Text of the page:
New Workplace Law in Illinois, Increased Obligations for Employers: Part III
In our third posting on the new Workplace Transparency Act (“WTA” or the “Act”), effective January 1, 2020, we consider the introduction of mandatory sexual harassment prevention training that all employers must begin to provide.
Mandatory Annual Sexual Harassment Prevention Training under the WTA
The WTA amends the Illinois Human Rights Act (“IHRA”) to address the issue of sexual harassment in the workplace.
- The Illinois Department of Human Rights (“IDHR”) has been given the responsibility to produce a model training program for preventing sexual harassment; the program is not yet available.
- Every employer must use the IDHR program or establish a program that is equal to or exceeds the IDHR program.
- At a minimum, the training program must:
- explain sexual harassment as defined by the WTA
- provide examples of unlawful sexual harassment
- summarize relevant federal and state laws addressing sexual harassment including remedies available to victims of sexual harassment
- summarize employer responsibilities and duties for preventing and investigating sexual harassment, including corrective measures that employers must take if such harassment is found to have occurred.
- All employees must receive the training at least once a year.
- Beginning January 1, 2020, employers must provide sexual harassment prevention training to all employees by December 31, 2020.
Consequences for Employers Who Fail To Comply
If an employer fails to provide the training, the IDHR may issue a notice to show cause, giving the employer 30 days to comply. If the employer does not comply within that time, the IDHR can petition the Illinois Human Rights Commission for entry of an order imposing a civil penalty against the employer.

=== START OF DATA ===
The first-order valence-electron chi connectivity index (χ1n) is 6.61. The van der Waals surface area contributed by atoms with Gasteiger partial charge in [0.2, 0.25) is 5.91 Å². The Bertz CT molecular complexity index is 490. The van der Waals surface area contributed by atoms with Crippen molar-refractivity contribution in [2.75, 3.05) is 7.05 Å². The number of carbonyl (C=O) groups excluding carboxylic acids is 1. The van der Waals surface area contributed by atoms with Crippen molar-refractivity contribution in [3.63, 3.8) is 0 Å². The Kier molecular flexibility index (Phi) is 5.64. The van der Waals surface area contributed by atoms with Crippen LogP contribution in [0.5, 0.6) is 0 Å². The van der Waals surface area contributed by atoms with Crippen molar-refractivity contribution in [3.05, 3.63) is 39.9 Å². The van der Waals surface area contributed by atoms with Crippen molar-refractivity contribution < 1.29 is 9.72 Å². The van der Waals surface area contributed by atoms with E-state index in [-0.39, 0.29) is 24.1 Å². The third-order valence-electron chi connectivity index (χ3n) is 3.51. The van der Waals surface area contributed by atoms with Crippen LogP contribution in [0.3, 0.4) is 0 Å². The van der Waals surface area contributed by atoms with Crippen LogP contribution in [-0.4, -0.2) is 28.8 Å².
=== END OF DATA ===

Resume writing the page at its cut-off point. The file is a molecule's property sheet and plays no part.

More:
- Employers with fewer than four employees may face penalties of up to $500 for a first offense, up to $1,000 for a second offense, and up to $3,000 for three or more offenses.
- Employers with at least four employees can face penalties of up to $1,000, $3,000, and $5,000 respectively.
Launch of the IDHR Model Training Program
The IDHR training program is expected this spring.
In the interim, it is recommended that employers begin to schedule the mandatory training as early in the year as possible to assure everyone is trained. Employers may utilize other sexual harassment training programs that cover the minimum requirements.
What Do Employers Need To Do To Comply With WTA?
- Immediately verify that their sexual harassment prevention programs and reporting procedures satisfy the new requirements.
- If an employer does not have a program in place, they may wait for the IDHR model training program, or use a training program that meets or exceeds the IDHR program.
- Make sure that all employees that receive training sign an acknowledgement of the training which is kept in their personnel files.
- Contact an attorney at Boodell & Domanskis, LLC to assist your company in reviewing and updating your discrimination policies and procedures to assure compliance with the WTA.